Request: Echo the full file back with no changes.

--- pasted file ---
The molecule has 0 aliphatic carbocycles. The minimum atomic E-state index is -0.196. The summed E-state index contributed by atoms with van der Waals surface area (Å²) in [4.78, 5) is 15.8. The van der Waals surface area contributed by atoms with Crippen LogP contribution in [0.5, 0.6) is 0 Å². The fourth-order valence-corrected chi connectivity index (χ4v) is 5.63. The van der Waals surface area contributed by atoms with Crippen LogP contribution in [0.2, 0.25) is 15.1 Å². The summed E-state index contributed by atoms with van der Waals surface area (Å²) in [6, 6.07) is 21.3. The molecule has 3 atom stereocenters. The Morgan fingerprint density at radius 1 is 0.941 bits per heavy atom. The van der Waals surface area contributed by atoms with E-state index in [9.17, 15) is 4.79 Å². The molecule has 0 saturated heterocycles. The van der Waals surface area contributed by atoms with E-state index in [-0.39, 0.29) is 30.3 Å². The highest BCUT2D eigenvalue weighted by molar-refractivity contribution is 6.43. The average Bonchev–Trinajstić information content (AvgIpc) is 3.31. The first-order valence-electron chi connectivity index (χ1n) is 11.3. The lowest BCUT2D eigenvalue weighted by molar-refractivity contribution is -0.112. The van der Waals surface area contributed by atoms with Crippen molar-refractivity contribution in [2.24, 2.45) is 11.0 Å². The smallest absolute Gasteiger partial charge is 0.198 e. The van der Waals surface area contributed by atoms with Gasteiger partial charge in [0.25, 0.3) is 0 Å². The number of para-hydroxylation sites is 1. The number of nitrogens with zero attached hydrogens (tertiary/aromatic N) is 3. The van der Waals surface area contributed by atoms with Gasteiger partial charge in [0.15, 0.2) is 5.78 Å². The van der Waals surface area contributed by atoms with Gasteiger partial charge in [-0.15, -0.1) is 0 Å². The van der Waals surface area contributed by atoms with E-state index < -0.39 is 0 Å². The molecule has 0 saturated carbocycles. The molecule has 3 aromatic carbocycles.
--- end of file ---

The molecule has 0 aliphatic carbocycles. The minimum atomic E-state index is -0.196. The summed E-state index contributed by atoms with van der Waals surface area (Å²) in [4.78, 5) is 15.8. The van der Waals surface area contributed by atoms with Crippen LogP contribution in [0.5, 0.6) is 0 Å². The fourth-order valence-corrected chi connectivity index (χ4v) is 5.63. The van der Waals surface area contributed by atoms with Crippen LogP contribution in [0.2, 0.25) is 15.1 Å². The summed E-state index contributed by atoms with van der Waals surface area (Å²) in [6, 6.07) is 21.3. The molecule has 3 atom stereocenters. The Morgan fingerprint density at radius 1 is 0.941 bits per heavy atom. The van der Waals surface area contributed by atoms with E-state index in [9.17, 15) is 4.79 Å². The molecule has 0 saturated heterocycles. The van der Waals surface area contributed by atoms with E-state index in [-0.39, 0.29) is 30.3 Å². The highest BCUT2D eigenvalue weighted by molar-refractivity contribution is 6.43. The average Bonchev–Trinajstić information content (AvgIpc) is 3.31. The first-order valence-electron chi connectivity index (χ1n) is 11.3. The lowest BCUT2D eigenvalue weighted by molar-refractivity contribution is -0.112. The van der Waals surface area contributed by atoms with Crippen molar-refractivity contribution in [2.24, 2.45) is 11.0 Å². The smallest absolute Gasteiger partial charge is 0.198 e. The van der Waals surface area contributed by atoms with Gasteiger partial charge in [0.25, 0.3) is 0 Å². The number of para-hydroxylation sites is 1. The number of nitrogens with zero attached hydrogens (tertiary/aromatic N) is 3. The van der Waals surface area contributed by atoms with Gasteiger partial charge in [0.15, 0.2) is 5.78 Å². The van der Waals surface area contributed by atoms with Gasteiger partial charge in [-0.15, -0.1) is 0 Å². The van der Waals surface area contributed by atoms with E-state index < -0.39 is 0 Å². The molecule has 0 saturated carbocycles. The molecule has 3 aromatic carbocycles.